Parents are worried over care arrangements after a care club in Nettleham near Lincoln is set to close in June.
The Timeout Club at Nettleham Infant School has run on the premises for 10 years, and currently caters for 98 registered children, both nursery and also for the nearby junior school.
The club rents a unit from the school to host before and after school activities. However, the club received a notice to vacate the premises by June 6, 2013.
According to a letter to parents from school governors, this is due to a licensing dispute that led to “irreconcilable differences”.
Jo O’Neill, who operates the Timeout Club, said this could mean the loss of up to eight jobs and three work experience placements.
Parents said they are concerned over the closure, and feel it could disrupt the children before the end of the school year. Many are worried the closure could impact their jobs or further education.
There is only one other childcare facility in the village, Stepping Stones, but this does not cater for the junior school children that use Timeout.
Timeout club operator Jo O’Neill said: “I was initially given a rolling three-year license agreement to operate within a purpose-built unit at the Infant School. I obtained £20,000 of New Opportunities Funding from Lincolnshire County Council to add a disabled toilet, kitchen and storage facility.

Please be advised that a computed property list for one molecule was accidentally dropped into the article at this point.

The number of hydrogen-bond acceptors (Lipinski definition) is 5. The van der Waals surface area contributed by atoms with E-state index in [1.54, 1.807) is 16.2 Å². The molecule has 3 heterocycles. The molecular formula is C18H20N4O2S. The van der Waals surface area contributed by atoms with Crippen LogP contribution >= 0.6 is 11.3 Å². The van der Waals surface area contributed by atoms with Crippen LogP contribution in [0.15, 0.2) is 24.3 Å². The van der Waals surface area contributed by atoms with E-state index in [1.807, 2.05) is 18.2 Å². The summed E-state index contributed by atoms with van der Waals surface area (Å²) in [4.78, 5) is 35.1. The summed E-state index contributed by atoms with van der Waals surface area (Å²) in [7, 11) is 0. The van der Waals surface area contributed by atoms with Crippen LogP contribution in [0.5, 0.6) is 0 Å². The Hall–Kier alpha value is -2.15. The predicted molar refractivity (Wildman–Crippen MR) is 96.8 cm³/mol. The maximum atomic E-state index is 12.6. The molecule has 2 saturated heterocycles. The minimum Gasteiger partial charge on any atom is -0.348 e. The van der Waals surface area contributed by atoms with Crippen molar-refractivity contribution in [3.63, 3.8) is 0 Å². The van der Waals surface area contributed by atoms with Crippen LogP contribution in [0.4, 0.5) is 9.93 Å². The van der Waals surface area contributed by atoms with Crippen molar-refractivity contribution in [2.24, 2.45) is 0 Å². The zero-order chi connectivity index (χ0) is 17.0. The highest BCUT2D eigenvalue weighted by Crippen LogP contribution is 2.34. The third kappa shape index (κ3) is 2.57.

“My license included the ability to take children onto the playground to the rear of the school, and this has never changed. In July 2012, my license was up for renewal. I paid for a new license agreement, and the main change was that only a one year license was granted. This coincided with the school becoming an Academy.
“In October, I received a letter completely out of the blue which terminated this license to work from the Infant School, with no explanation given as to the reason for this. To date I have been given no reason for this and neither have the parents who have also tried to establish what has been the reason for the decision.”
The school is an academy, so Lincolnshire County Council has no remit to intervene further into this issue.
Parent Victoria Spooner (23) has a son at the infant school. She said: “Instead of just relaxing and enjoying his reception year, year 1 and 2, it’s made me want to hurry him up to the junior school.